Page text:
Santa Monica Observer - Community, Diversity, Sustainability and other Overused Words

By Liz Miller
Observer Staff Writer 

Silverwood Lake No-swimming Advisory Issued by CA State Water Officials

Toxic Algae Blooms Sicken Humans, Can be Deadly to Dogs

 

August 13, 2016

Blue green algae blooms can be deadly for your best friend.

It may seem like a great idea to take the whole family, including fuzzy Bowser, for a nice cool dip in a local lake, but if there is blue green algae blooming, Bowser might not make it home again.

Exposure to the blooms can cause rashes, headaches, eye irritation, or gastrointestinal upset in humans, but for dogs, who swallow more water and also lick the residue off their fur, the exposure can be deadly. Every summer dogs die after swimming in toxic algae, but many pet lovers don't even realize it's a danger.

On Thursday, state water officials specifically issued a no-swimming advisory for Silverwood Lake due to a toxic bloom of cyanobacteria. The lake, located near Crestline in the San Bernardino Mountains, has been closed to all water activities, including swimming, fishing, and boating, while officials try to treat the problem.

It is the fourth closure of a California public recreational lake this summer because of the algae.

According to the state Department of Water Resources, sunlight, warm temperatures, certain nutrients in the water, and calm conditions can contribute to blooms.

If any lake or pond has a green soupy look or visible algae coating the surface or shoreline, it is best to keep yourself and your pets out.

Algae are some of the oldest microorganisms on the planet. Not all species produce dangerous toxins, but cyanobacteria grow thicker and faster when lake levels are low, temperatures are high and water is stagnant. Nitrogen or phosphorous provide nutrients for the bacteria to feed on and grow, and both are plentiful in agricultural runoff or sewerage.

While there are no confirmed human deaths from cyanotoxins in the U.S., there are documented fatalities in other countries. In 1966, 60 dialysis patients died in Brazil after being exposed to toxins in the water supply.

Though acute poisonings have been documented, little is known about the health impacts from short-term exposure associated with recreational activities or chronic exposure associated with drinking water, or with eating fish from that water.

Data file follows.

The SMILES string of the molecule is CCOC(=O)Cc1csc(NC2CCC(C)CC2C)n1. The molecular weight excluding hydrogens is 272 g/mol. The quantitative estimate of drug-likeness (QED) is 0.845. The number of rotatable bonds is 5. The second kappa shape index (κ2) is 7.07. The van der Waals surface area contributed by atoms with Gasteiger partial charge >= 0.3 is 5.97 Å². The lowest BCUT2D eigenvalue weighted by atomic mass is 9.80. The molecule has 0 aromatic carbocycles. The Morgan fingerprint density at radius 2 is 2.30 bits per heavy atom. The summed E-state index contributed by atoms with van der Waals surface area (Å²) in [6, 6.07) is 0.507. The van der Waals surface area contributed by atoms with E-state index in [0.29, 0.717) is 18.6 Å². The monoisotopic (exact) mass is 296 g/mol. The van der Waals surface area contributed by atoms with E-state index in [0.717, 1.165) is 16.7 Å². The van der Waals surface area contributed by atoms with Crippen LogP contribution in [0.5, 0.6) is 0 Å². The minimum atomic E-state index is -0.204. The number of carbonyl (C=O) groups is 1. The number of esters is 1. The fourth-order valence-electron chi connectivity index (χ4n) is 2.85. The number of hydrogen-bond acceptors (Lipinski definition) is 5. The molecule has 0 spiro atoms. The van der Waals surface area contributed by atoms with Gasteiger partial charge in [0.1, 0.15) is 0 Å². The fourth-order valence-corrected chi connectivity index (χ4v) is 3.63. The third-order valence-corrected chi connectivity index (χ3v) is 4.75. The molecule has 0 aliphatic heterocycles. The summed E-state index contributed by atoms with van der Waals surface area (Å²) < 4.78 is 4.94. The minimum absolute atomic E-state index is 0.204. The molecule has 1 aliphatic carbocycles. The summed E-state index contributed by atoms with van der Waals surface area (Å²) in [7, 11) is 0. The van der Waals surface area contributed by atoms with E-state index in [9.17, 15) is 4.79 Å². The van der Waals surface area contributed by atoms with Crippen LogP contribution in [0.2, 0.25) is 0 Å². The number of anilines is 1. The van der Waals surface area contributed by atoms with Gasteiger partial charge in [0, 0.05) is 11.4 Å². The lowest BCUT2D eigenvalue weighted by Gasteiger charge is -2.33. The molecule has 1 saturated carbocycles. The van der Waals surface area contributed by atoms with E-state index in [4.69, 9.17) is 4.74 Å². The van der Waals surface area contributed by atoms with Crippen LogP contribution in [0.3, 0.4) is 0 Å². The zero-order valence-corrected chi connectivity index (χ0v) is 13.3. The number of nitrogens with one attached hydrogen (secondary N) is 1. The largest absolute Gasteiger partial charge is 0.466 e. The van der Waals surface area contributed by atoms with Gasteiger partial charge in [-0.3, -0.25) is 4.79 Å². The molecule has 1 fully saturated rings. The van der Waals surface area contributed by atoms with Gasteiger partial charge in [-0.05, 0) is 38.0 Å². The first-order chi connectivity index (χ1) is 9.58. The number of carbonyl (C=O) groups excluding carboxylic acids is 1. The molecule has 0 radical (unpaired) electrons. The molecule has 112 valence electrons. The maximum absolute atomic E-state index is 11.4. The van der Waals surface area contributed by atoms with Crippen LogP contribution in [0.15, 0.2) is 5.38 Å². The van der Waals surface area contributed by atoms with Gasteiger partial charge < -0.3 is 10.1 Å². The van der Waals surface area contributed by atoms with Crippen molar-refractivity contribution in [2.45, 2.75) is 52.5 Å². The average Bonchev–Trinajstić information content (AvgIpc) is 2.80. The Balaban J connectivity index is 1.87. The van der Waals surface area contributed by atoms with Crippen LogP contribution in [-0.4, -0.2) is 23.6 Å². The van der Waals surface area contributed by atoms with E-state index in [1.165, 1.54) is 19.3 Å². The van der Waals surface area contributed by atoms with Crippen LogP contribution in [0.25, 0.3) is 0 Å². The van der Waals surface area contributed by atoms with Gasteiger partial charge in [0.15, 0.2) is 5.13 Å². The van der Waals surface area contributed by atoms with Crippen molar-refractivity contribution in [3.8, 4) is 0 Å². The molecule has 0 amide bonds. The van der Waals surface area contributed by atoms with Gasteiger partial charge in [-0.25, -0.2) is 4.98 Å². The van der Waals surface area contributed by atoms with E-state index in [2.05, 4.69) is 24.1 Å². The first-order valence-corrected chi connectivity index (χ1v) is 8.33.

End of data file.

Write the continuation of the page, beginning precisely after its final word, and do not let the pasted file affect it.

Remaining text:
About Blue Green Algae Toxicity

Cyanobacteria are microscopic bacteria found in freshwater lakes, streams, ponds and brackish water ecosystems. They can produce toxins that affect people, livestock and pets that swim in and drink from the contaminated water.

Blue-green algae grow and colonize to form "blooms" that give the water a blue-green or greenish color. It may also looks like blue or green paint spilled on the surface of the water. Because the algae float, they may be blown into thick, concentrated mats near the shore, making them easily accessible to livestock, pets and people.

Algal concentrations are most abundant during periods of hot weather in mid- to late-summer months and are most likely to be found in nutrient-rich water, such as near agricultural run-off areas.

Most blue-green algae blooms do not produce toxins, but it is not possible to determine the presence of toxins without testing, so all blooms should be considered potentially toxic. Very small exposures, such a few mouthfuls of algae-contaminated water, may result in fatal poisoning for many animals.

People might experience rashes, irritation of the nose, throat or eyes, headaches, gastrointestinal upset and diarrhea.

For dogs, clinical signs of poisoning are dependent on which algae toxin is involved. Microcystins can result in liver damage or failure. Signs of liver injury include vomiting, diarrhea, blood in stool or black, tarry stool, weakness, pale mucous membranes, jaundice, seizures, disorientation, coma, and shock. Death generally follows within days as a result of liver failure.

Dr. Jennifer L. Graham, USGS

The blooms can lead to fish die-offs as they deplete the oxygen in the water.

Aggressive, immediate treatment is necessary to treat this quick-acting, potentially fatal poison.

Anatoxins result in neurotoxicity evidenced by excessive secretions (e.g., salivation, lacrimation, etc.), neurologic signs (including muscle tremors, muscle rigidity, paralysis, etc.), blue discoloration of the skin and mucous membranes, and difficulty breathing. Death follows within minutes to hours of exposure as a result of respiratory paralysis. Livestock that graze around affected ponds or lakes and are able to drink from them are often found dead near the water source.

Treatment includes anti-seizure medication, oxygen, and aggressive care by your veterinarian.

If you suspect an animal has been exposed to blue-green algae, see your veterinarian immediately.

 

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